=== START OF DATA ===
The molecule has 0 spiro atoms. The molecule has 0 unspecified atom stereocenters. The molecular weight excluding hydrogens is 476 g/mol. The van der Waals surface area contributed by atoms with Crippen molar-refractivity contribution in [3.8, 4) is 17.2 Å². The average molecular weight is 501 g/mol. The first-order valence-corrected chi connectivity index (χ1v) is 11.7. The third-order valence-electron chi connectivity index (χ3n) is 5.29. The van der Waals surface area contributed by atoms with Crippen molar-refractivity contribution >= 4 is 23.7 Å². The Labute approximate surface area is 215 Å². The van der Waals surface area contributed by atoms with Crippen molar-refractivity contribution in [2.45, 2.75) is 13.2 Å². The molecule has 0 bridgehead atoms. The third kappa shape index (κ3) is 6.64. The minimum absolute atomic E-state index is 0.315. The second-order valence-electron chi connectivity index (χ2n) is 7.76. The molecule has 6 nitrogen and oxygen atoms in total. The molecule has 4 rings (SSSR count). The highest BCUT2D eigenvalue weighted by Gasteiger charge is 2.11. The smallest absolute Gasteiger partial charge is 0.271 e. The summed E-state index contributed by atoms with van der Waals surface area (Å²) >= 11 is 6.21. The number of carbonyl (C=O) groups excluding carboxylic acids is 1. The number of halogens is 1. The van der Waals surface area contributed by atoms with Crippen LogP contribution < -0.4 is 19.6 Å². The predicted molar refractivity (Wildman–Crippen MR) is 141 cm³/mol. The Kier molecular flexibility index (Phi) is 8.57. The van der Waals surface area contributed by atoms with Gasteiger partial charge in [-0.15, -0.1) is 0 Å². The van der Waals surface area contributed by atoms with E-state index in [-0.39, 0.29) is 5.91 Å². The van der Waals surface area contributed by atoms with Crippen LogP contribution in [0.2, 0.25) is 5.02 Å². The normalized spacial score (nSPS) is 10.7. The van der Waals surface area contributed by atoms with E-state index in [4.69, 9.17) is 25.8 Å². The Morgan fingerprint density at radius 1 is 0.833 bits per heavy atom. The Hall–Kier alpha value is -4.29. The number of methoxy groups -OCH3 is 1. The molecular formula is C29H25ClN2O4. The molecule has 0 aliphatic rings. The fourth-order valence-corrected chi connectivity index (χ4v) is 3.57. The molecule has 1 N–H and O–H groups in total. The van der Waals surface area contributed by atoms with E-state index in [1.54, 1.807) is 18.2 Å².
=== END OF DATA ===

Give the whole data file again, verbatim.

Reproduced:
The molecule has 0 spiro atoms. The molecule has 0 unspecified atom stereocenters. The molecular weight excluding hydrogens is 476 g/mol. The van der Waals surface area contributed by atoms with Crippen molar-refractivity contribution in [3.8, 4) is 17.2 Å². The average molecular weight is 501 g/mol. The first-order valence-corrected chi connectivity index (χ1v) is 11.7. The third-order valence-electron chi connectivity index (χ3n) is 5.29. The van der Waals surface area contributed by atoms with Crippen molar-refractivity contribution >= 4 is 23.7 Å². The Labute approximate surface area is 215 Å². The van der Waals surface area contributed by atoms with Crippen molar-refractivity contribution in [2.45, 2.75) is 13.2 Å². The molecule has 0 bridgehead atoms. The third kappa shape index (κ3) is 6.64. The minimum absolute atomic E-state index is 0.315. The second-order valence-electron chi connectivity index (χ2n) is 7.76. The molecule has 6 nitrogen and oxygen atoms in total. The molecule has 4 rings (SSSR count). The highest BCUT2D eigenvalue weighted by Gasteiger charge is 2.11. The smallest absolute Gasteiger partial charge is 0.271 e. The summed E-state index contributed by atoms with van der Waals surface area (Å²) >= 11 is 6.21. The number of carbonyl (C=O) groups excluding carboxylic acids is 1. The number of halogens is 1. The van der Waals surface area contributed by atoms with Crippen LogP contribution < -0.4 is 19.6 Å². The predicted molar refractivity (Wildman–Crippen MR) is 141 cm³/mol. The Kier molecular flexibility index (Phi) is 8.57. The van der Waals surface area contributed by atoms with Gasteiger partial charge in [-0.15, -0.1) is 0 Å². The van der Waals surface area contributed by atoms with E-state index in [-0.39, 0.29) is 5.91 Å². The van der Waals surface area contributed by atoms with Crippen LogP contribution in [0.2, 0.25) is 5.02 Å². The normalized spacial score (nSPS) is 10.7. The van der Waals surface area contributed by atoms with E-state index in [4.69, 9.17) is 25.8 Å². The Morgan fingerprint density at radius 1 is 0.833 bits per heavy atom. The Hall–Kier alpha value is -4.29. The number of methoxy groups -OCH3 is 1. The molecular formula is C29H25ClN2O4. The molecule has 0 aliphatic rings. The fourth-order valence-corrected chi connectivity index (χ4v) is 3.57. The molecule has 1 N–H and O–H groups in total. The van der Waals surface area contributed by atoms with E-state index in [1.54, 1.807) is 18.2 Å².